Elements of Ethics

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Silver, Burdett & Company, 1900 - Ethics - 294 pages
 

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Contents

FIRST PART OBLIGATION Introduction 19 Moral law a reality Ethics denned
35
Two methods avoided
37
The method adopted in this treatise 38 I Rights 22 The claim Contention for private for public
42
The task of ethics A right how to be treated
43
Conscious life a condition and determinant of 43 25 Desires the basis The ethical principle 45 26 Kinds of rights reduced to liberty 49 II Liberty 27...
61
Practical difficulties Partial clearances 66 38 Property rights Adjudication of 68 39 The trespass of forced intrusion of vice of discourtesy 69 40 Per...
87
Welfare page 93 Pleasure not the sole content of welfare 183 94 Welfare defined Its imperfect realization 186 95 Happiness its reflex Special condi...
97
Sanctions 49 Consequences ratify and sanctify the law 95 50 Subjective sanctions Moral sentiments 97 51 The natural impulse to reward and punis...
102
Transition 103 A brief summary of the foregoing doctrine 209 104 Complex social relations now to be considered 211 I The
103
Pain a penal ordinance Not an evil 104 VI Right and Wrong 55 The meaning and extension of the terms 107 56 Their opposition Determination of ...
112
Moral quality a property of the intention 113 59 The immediate and the ulterior intention
115
The moral paradox
122
Legalized justice Its basis Its imperfection 127 66 Equity its jural and its general sense 129 67 Mercy social judicial divine consists with justice 131 ...
141
Second part Conclusion
155
Service 80 Extension of the notion of duty Service obligatory 158 81 Illustrative cases The law restated 159 82 The dignity of service Ministry Her...
172
91 Progress in moral culture Irregularity of
178
PAGE
211
Is a duplex organism His corporeal organization
213
His mental organization Exemplified in desires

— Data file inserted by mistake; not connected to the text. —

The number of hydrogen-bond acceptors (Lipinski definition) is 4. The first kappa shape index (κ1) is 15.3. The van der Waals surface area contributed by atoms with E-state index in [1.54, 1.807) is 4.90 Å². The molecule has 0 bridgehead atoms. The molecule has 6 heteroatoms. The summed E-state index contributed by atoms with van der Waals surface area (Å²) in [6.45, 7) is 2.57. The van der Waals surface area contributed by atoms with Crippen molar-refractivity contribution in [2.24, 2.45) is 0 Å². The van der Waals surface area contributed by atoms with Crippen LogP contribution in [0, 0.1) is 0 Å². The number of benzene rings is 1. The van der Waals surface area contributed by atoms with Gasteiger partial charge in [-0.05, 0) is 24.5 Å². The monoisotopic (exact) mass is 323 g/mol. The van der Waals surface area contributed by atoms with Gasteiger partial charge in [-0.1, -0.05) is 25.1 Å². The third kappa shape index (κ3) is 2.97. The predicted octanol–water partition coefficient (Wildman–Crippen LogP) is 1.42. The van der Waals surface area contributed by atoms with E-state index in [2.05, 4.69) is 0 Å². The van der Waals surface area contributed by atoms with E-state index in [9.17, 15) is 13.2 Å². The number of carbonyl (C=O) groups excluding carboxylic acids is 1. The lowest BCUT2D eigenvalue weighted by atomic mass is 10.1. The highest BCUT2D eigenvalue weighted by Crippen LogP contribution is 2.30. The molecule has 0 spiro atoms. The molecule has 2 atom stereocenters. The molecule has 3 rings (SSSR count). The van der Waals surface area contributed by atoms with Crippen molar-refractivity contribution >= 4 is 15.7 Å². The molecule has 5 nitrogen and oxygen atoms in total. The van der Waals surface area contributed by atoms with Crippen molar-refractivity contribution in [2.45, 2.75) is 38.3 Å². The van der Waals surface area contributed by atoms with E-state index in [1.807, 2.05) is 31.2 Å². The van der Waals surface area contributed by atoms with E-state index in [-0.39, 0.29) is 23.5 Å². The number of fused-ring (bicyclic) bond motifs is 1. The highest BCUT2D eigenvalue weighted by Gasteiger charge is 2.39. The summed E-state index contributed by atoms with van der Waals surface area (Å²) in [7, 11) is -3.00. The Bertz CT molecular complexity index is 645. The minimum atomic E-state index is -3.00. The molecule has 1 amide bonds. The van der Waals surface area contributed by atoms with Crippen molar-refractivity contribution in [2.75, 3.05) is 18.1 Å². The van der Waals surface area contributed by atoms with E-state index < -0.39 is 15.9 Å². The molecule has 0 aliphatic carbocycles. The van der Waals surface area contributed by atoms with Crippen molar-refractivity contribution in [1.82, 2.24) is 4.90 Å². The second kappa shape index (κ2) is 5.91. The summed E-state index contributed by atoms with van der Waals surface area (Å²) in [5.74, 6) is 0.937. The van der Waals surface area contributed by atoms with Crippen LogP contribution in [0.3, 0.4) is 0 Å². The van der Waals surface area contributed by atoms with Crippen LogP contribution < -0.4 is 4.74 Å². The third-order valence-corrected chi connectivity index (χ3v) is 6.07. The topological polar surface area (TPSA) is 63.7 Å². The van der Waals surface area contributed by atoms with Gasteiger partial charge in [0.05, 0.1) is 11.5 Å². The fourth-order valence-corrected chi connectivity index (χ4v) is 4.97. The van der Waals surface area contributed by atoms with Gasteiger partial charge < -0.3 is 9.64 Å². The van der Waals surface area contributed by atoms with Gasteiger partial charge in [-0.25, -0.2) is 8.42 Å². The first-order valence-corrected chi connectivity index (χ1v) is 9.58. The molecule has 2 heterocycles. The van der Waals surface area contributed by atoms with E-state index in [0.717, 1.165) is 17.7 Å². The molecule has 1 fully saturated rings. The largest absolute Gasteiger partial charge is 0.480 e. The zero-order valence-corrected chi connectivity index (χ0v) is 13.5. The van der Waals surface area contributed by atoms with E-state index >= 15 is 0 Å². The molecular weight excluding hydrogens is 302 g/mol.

214
What if alone or if in society without affections
216
A solitary unreal Man hardly without affections
219
Ethical elements discoverable in personal relations only
220
The Family 110 Variety in obligations due to variety in relations
222

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Page 167 - virtue* Did not go forth of us, 'twere all alike As if we had them not. Spirits are not finely touch'd But to fine issues, nor Nature never lends The smallest scruple of her excellence. But, like a thrifty goddess, she determines Herself the glory of a creditor, Both thanks and use.
Page 254 - What constitutes a State? Not high-raised battlement or labored mound. Thick wall or moated gate ; Not cities proud with spires and turrets crowned ; Not bays and broad-armed ports, Where, laughing at the storm, rich navies ride ; Nor starred and spangled courts, Where low-browed baseness waft* perfume to pride.
Page 49 - All men are by nature equally free and independent, and have certain inherent rights, of which, when they enter into a state of society, they cannot, by any compact, deprive or divest their posterity; namely, the enjoyments of life and liberty,
Page 184 - all we think ; every effort we can make to throw off our subjection, will serve but to demonstrate and confirm it. The principle of utility, recognizes this subjection, and assumes it for the foundation of that system, the object of which is to rear the fabric of felicity by the hands of reason and of law.
Page 189 - to serve, and that to shun mankind; Some place the bliss in action, some in ease, Those call it pleasure, and contentment these ; Some, sunk to beasts, find pleasure end in pain, Some, swelled to gods, confess e'en virtue vain; Or indolent, to each extreme they fall, To trust in everything, or doubt of all.
Page 189 - thy name, That something still which prompts the eternal sigh, For which we bear to live, or dare to die; Which, still so near us, yet beyond us lies, O*erlooked, seen double, by the fool and wise ; Plant of celestial seed, if dropped below, Say in what mortal soil thon deign'st to grow.
Page 268 - when any government shall be found inadequate or contrary to these purposes, a majority of the community hath an indubitable, inalienable, and indefeasible right to reform, alter, or . abolish it, in such manner as shall be judged most conducive to the public weal.
Page 132 - be thy plea, consider this, That, in the course of justice, none of us Should sec salvation ; we do pray for mercy ; And that same prayer doth teach us all to render The deed* of mercy.
Page 170 - The leper raised not the gold from the dust; ' Better to me the poor man's crust i Better the blessing of the poor, Though I turn me empty from his door.' That is no true alms which the hand can hold; He gives nothing but worthless gold Who gives from a sense of duty.
Page 260 - be obtained in many generations, it becomes a partnership not only between those who are living, but between those who are living and those who are dead and those who are to be born. Each contract of each particular State is a clause in the great primeval contract of eternal society, linking the lower with the higher natures, connecting the visible and

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